Glutamate Transport System as a Novel Therapeutic Target in Chronic Pain: Molecular Mechanisms and Pharmacology

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The vast majority of peripheral neurons sensing noxious stimuli and conducting pain signals to the dorsal horn of the spinal cord utilize glutamate as a chemical transmitter of excitation. High-affinity glutamate transporter subtypes GLAST/EAAT1, GLT1/EAAT2, EAAC1/EAAT3, and EAAT4, differentially expressed on sensory neurons, postsynaptic spinal interneurons, and neighboring glia, ensure fine modulation of glutamate neurotransmission in the spinal cord. The glutamate transport system seems to play important roles in molecular mechanisms underlying chronic pain and analgesia. Downregulation of glutamate transporters (GluTs) often precedes or occurs simultaneously with development of hypersensitivity to thermal or tactile stimuli in various models of chronic pain. Moreover, antisense knockdown or pharmacological inhibition of these membrane proteins can induce or aggravate pain. In contrast, upregulation of GluTs by positive pharmacological modulators or by viral gene transfer to the spinal cord can reverse the development of such pathological hypersensitivity. Furthermore, some multi-target drugs displaying analgesic properties (e.g., tricyclic antidepressant amitriptyline, riluzole, anticonvulsant valproate, tetracycline antibiotic minocycline, β-lactam antibiotic ceftriaxone and its structural analog devoid of antibacterial activity, clavulanic acid) can significantly increase the spinal glutamate uptake. Thus, mounting evidence points at GluTs as prospective therapeutic target for chronic pain treatment. However, design and development of new analgesics based on the modulation of glutamate uptake will require more precise knowledge of molecular mechanisms underlying physiological or aberrant functioning of this transport system in the spinal cord.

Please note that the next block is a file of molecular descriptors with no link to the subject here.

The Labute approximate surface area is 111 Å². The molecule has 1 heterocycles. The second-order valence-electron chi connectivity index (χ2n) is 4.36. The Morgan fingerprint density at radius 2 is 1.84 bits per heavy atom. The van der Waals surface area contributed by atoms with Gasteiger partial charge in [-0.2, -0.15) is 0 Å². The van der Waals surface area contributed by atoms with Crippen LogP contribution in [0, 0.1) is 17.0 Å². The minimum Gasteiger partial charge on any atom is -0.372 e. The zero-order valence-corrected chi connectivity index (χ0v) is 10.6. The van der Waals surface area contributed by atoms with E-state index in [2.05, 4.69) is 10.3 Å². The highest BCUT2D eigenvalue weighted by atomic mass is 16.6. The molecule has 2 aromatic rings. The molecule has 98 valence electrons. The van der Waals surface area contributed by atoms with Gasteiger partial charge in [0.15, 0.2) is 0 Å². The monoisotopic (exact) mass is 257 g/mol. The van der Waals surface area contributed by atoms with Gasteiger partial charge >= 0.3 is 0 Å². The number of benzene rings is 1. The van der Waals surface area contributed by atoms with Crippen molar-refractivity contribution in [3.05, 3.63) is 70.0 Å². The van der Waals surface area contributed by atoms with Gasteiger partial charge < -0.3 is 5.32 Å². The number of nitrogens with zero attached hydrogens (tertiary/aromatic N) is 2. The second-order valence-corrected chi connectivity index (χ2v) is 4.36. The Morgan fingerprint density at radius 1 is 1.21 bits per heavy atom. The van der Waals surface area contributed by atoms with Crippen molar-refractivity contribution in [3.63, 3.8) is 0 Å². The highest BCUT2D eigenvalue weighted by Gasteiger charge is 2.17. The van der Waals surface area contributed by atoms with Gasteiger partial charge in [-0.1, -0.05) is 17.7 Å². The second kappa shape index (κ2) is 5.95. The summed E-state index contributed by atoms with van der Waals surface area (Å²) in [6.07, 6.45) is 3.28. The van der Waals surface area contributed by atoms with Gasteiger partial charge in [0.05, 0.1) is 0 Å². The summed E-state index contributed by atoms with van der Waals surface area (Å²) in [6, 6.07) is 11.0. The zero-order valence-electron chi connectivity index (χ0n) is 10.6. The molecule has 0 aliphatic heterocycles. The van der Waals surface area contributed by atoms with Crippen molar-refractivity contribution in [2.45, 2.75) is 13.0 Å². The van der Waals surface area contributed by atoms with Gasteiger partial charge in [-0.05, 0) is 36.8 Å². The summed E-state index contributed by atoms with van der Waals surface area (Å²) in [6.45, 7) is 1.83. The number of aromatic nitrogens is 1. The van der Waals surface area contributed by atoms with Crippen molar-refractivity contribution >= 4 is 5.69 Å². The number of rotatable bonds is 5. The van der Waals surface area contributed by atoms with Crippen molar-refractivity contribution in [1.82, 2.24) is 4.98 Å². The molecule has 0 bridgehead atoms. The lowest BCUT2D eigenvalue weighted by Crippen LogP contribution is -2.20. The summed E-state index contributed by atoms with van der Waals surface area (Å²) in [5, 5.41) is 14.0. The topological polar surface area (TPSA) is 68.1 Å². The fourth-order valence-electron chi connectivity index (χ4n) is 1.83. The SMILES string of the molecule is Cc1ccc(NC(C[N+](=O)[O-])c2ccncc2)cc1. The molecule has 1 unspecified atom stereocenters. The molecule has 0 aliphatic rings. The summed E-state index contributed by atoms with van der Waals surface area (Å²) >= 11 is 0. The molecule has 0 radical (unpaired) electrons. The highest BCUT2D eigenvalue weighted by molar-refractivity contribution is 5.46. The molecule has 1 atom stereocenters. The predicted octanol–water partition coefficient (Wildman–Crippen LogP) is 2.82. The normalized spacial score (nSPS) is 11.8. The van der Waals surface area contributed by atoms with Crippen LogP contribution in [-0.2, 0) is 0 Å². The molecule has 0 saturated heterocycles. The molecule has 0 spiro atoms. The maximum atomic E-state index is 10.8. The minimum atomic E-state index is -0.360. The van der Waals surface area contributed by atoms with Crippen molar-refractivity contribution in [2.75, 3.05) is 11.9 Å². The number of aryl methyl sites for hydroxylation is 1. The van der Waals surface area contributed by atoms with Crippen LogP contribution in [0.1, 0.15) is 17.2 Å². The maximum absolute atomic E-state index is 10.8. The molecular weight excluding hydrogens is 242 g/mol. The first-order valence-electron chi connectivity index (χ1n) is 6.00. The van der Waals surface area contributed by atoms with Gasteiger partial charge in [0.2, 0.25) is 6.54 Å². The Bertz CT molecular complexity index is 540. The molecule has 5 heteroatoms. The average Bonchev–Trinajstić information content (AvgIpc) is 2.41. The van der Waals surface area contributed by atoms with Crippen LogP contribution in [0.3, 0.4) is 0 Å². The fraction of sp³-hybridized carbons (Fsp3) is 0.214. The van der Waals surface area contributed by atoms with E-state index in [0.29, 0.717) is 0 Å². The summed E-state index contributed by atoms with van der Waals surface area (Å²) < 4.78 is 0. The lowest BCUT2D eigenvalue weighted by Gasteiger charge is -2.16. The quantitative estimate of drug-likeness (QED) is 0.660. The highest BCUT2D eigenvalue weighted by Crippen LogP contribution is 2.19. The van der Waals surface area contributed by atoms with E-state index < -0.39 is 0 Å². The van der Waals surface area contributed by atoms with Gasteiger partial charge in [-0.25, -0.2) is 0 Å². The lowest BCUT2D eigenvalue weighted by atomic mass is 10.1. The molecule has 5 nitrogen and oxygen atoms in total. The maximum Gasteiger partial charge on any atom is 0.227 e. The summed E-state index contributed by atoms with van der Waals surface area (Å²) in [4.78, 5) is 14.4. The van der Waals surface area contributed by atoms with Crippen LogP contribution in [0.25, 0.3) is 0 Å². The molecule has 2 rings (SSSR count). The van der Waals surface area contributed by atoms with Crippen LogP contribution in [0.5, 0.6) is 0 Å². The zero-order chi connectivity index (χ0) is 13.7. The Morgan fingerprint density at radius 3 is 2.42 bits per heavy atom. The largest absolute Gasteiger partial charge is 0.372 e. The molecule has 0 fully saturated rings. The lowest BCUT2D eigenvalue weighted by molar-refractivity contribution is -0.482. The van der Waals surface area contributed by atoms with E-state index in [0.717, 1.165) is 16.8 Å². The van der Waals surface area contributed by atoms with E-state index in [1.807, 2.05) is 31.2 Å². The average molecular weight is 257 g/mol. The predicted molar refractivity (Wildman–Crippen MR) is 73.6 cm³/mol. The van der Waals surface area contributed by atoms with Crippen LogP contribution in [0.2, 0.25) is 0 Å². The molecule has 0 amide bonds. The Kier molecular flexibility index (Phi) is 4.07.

Original languageEnglish
Title of host publicationGlial Amino Acid Transporters
Number of pages29
Publication date2017
Publication statusPublished - 2017
SeriesAdvances in Neurobiology

    Research areas

  • Journal Article

ID: 187076748